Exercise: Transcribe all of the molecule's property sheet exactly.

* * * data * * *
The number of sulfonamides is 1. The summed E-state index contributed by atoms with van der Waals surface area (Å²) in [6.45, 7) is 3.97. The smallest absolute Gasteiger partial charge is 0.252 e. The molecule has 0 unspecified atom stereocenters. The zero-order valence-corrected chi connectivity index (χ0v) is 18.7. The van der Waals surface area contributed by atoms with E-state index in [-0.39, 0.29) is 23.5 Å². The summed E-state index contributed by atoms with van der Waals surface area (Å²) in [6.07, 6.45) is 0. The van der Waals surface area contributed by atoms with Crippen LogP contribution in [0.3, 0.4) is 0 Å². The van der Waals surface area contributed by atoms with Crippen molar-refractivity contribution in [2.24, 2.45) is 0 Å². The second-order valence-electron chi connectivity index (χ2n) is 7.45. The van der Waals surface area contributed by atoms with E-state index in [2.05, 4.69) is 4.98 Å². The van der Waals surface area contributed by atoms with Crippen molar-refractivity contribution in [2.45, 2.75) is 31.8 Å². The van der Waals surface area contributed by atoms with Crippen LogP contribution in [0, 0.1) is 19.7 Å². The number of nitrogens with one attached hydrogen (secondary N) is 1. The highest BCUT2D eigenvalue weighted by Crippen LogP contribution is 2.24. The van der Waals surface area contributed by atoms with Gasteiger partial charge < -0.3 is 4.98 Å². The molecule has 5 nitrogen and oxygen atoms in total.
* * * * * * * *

The number of sulfonamides is 1. The summed E-state index contributed by atoms with van der Waals surface area (Å²) in [6.45, 7) is 3.97. The smallest absolute Gasteiger partial charge is 0.252 e. The molecule has 0 unspecified atom stereocenters. The zero-order valence-corrected chi connectivity index (χ0v) is 18.7. The van der Waals surface area contributed by atoms with E-state index in [-0.39, 0.29) is 23.5 Å². The summed E-state index contributed by atoms with van der Waals surface area (Å²) in [6.07, 6.45) is 0. The van der Waals surface area contributed by atoms with Crippen LogP contribution in [0.3, 0.4) is 0 Å². The van der Waals surface area contributed by atoms with Crippen molar-refractivity contribution in [2.24, 2.45) is 0 Å². The second-order valence-electron chi connectivity index (χ2n) is 7.45. The van der Waals surface area contributed by atoms with E-state index in [2.05, 4.69) is 4.98 Å². The van der Waals surface area contributed by atoms with Crippen molar-refractivity contribution in [2.45, 2.75) is 31.8 Å². The van der Waals surface area contributed by atoms with Crippen LogP contribution in [0, 0.1) is 19.7 Å². The number of nitrogens with one attached hydrogen (secondary N) is 1. The highest BCUT2D eigenvalue weighted by Crippen LogP contribution is 2.24. The van der Waals surface area contributed by atoms with Gasteiger partial charge < -0.3 is 4.98 Å². The molecule has 5 nitrogen and oxygen atoms in total.